The plan was pushed by Republican leaders at a conference meeting Tuesday morning, and may be brought up in the House this week.
“Boehner has cooked up a bait and switch to give the Senate a hall pass to fund Obamacare while pretending not to,” Dean Clancy, the vice president of health care policy at the conservative activist group FreedomWorks, told TPM. “We oppose this kind of parliamentary trickery. … This is a grand betrayal that they’re cooking up here. They think they can baffle and confuse people, but we’re going to make sure they don’t succeed.”
Clancy said FreedomWorks, which has a large war chest and boasts millions of members, will downgrade lawmakers on their scorecard if they vote for any continuing resolution that permits funding of Obamacare, including the procedural vote that the GOP has proposed. Instead he and other conservatives want the GOP to stand firm and demand that President Barack Obama agree to defund his signature legislative achievement.
“We see no reason why the House should go along with funding Obamacare,” Clancy said. “And it’s infuriating that they don’t even want to negotiate. They want to cave and run.”
Red State’s Erick Erickson is similarly displeased:
They don’t really want to pick a fight. They were hoping to use the Syrian mess as a way to get leverage against the President on delaying a part of Obamacare. But given the way the Syrian mess is collapsing and Republicans are opposing it on their own, Cantor and Boehner’s leverage has gone away.
Now they’ve got to fall back and at least make a show of it.
Much like the other 30 symbolic votes to end Obamacare, they will again vote symbolically to end it, but have no intention of actually fighting to defund it.
This will be a head pat for conservatives. They’ll get another symbolic vote, the GOP will work behind the scenes with Democrats to scrap it, then a clean continuing resolution will go forward. Obamacare will be funded because Eric Cantor, Pete Sessions, and John Boehner have given up the fight.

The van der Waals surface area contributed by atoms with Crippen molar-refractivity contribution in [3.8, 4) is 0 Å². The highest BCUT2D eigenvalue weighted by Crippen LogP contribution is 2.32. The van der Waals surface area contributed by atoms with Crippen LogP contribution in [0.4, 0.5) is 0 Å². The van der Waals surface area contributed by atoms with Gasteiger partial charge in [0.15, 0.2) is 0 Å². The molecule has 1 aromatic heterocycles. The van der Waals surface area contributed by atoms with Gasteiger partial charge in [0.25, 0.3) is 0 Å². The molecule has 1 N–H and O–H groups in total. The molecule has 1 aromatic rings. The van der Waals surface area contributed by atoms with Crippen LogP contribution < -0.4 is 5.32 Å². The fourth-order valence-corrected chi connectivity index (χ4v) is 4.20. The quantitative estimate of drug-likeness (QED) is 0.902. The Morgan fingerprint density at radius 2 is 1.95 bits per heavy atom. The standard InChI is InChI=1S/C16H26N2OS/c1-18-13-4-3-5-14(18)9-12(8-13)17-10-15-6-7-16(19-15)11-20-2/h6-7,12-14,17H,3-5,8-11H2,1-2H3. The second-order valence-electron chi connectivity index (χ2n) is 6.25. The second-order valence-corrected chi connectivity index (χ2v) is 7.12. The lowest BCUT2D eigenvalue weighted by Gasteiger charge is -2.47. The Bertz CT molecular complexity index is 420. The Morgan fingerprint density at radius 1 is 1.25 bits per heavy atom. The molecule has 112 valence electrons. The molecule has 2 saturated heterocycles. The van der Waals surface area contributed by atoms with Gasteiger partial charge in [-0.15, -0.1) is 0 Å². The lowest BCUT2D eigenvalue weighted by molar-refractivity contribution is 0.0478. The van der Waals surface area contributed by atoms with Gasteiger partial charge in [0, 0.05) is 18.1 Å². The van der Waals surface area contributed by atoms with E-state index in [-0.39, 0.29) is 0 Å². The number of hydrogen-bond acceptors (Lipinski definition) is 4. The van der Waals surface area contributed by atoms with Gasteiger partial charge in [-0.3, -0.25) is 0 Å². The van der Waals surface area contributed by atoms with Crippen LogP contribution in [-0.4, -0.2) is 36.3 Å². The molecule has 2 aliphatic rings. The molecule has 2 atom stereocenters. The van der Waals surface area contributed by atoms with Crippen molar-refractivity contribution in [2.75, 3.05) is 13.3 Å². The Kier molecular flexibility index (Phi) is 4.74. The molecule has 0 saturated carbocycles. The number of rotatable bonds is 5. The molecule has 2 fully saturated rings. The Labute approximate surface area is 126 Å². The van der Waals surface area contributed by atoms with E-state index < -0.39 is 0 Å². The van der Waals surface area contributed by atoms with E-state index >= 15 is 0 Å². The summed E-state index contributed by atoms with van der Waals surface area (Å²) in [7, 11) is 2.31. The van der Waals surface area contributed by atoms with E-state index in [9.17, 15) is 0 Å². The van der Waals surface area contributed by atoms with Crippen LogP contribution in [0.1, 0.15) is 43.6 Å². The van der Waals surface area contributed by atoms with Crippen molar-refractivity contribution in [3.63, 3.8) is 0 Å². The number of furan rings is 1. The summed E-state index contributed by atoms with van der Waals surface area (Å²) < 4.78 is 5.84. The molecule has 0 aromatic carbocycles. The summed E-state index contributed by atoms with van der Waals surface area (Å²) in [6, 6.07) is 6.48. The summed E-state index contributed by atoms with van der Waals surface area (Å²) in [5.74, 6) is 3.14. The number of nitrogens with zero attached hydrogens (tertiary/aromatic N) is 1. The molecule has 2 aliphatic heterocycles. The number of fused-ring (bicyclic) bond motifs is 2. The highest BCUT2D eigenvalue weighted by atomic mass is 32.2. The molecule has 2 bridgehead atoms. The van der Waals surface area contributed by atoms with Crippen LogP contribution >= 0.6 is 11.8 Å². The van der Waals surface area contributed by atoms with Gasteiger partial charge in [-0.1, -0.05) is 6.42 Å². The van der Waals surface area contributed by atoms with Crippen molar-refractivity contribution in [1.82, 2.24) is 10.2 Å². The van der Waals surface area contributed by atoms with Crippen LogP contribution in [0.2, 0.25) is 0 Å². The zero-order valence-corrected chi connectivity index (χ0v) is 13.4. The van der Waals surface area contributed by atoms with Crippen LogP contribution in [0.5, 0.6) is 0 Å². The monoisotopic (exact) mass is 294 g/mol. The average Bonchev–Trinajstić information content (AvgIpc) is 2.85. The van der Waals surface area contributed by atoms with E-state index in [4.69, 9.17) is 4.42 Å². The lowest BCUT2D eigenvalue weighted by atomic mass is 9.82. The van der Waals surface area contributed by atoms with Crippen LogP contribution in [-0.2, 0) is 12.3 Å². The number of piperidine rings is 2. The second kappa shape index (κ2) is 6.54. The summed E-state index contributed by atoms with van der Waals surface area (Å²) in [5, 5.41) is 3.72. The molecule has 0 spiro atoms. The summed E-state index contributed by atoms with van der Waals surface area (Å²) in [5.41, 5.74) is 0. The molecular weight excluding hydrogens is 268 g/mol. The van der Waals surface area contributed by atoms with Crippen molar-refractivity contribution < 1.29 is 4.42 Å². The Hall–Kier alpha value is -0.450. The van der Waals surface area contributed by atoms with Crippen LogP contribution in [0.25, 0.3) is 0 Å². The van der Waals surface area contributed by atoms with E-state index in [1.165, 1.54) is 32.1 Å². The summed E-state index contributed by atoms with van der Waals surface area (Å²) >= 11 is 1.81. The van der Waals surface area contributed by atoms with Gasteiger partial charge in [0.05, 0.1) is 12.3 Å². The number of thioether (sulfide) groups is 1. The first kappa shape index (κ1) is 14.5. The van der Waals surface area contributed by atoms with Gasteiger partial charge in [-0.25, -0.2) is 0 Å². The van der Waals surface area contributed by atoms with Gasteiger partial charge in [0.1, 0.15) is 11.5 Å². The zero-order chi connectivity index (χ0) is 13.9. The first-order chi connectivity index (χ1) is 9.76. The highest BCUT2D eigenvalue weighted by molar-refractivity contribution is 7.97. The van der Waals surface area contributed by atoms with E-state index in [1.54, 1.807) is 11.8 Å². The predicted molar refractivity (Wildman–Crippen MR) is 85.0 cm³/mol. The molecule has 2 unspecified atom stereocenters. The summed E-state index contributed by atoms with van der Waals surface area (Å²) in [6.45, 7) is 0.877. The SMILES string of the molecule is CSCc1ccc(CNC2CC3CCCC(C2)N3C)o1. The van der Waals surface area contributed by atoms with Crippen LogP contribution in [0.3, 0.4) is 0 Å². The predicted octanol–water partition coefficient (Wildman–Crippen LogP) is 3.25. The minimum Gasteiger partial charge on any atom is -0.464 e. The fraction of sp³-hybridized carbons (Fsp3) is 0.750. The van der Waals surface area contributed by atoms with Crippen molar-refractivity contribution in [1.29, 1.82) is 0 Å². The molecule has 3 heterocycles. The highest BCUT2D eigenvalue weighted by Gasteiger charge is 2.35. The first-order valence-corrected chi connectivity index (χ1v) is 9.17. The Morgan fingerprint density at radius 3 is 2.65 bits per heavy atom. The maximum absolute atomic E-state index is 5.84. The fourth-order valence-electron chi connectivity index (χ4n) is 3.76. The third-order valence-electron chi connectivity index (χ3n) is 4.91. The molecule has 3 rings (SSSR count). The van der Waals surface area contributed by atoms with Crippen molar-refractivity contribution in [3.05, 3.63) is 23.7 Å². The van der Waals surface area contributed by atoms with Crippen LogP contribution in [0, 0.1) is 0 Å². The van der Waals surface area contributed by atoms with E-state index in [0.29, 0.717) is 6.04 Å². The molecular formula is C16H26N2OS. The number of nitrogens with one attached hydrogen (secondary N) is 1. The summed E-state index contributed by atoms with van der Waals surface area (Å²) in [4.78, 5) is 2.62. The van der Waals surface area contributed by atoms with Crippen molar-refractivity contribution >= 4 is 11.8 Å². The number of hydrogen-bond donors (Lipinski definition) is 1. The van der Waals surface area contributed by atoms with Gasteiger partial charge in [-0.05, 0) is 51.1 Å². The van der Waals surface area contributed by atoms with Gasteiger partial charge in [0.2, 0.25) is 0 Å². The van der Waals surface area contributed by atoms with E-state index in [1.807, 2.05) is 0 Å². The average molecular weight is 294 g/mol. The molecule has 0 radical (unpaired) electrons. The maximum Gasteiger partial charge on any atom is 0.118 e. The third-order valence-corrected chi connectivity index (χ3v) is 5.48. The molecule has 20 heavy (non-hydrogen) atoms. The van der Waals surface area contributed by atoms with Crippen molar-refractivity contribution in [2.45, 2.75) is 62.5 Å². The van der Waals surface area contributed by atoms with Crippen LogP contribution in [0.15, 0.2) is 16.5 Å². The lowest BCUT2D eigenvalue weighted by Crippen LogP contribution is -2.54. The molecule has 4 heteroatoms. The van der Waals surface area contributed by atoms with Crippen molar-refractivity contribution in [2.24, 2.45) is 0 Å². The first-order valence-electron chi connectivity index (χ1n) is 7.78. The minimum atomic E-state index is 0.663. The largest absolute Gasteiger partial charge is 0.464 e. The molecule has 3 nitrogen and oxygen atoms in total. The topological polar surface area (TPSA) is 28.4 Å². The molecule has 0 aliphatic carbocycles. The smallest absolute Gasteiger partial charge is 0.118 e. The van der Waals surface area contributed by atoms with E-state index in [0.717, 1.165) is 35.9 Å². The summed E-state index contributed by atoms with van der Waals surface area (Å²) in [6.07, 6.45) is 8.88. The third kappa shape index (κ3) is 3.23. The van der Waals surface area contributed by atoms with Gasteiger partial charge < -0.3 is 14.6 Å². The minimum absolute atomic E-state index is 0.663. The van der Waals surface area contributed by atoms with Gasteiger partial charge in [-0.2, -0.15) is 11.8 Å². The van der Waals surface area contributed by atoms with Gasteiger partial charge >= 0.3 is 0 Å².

It really shouldn’t be surprising that the base would react this way and, in the end, the reaction from people like Clancy and Erickson is correct. This proposal from Cantor falls far short of what they want to see happen. In the end, it really is nothing more than another symbolic vote against the PPACA just like all the others that have taken place in the House since the GOP took control in 2011. The only difference this time would be that there might actually be a vote in the Senate this time, but that vote is just as pointless because it’s blindingly obvious that the Democratic-controlled Senate will vote down any proposal that attacks the President’s health care plan. And, of course, even if it did somehow get past the Senate, it would be vetoed by the President and there are insufficient votes in either House to override a Presidential veto on this type of measure. From the point of view of the “defund” crowd then, there’s really no deal here other than the possibility that Republican Senators will get to do what Republican House members have done about 40 times now, cast a pointless vote against the Affordable Care Act. While there might be some political value in that for them, it’s far short of what the Tea Party wants.
Reality, of course, demonstrates quite clearly that the Tea Party cannot get what they want. There aren’t going to be enough votes to defund Obamacare, and the idea that the GOP would come out of a government shutdown as anything other than politically damaged is simply absurd. Perhaps, in the end, individual legislators will go along with this just to get beyond the budget hump coming up in just twenty days, but the activists in the base are not going to be satisfied by this and it’s likely to just contribute to the ongoing distrust they have for the so-called “GOP Establishment.” How that particular battle will end is unclear, but it’s rather obvious that this isn’t going to end it.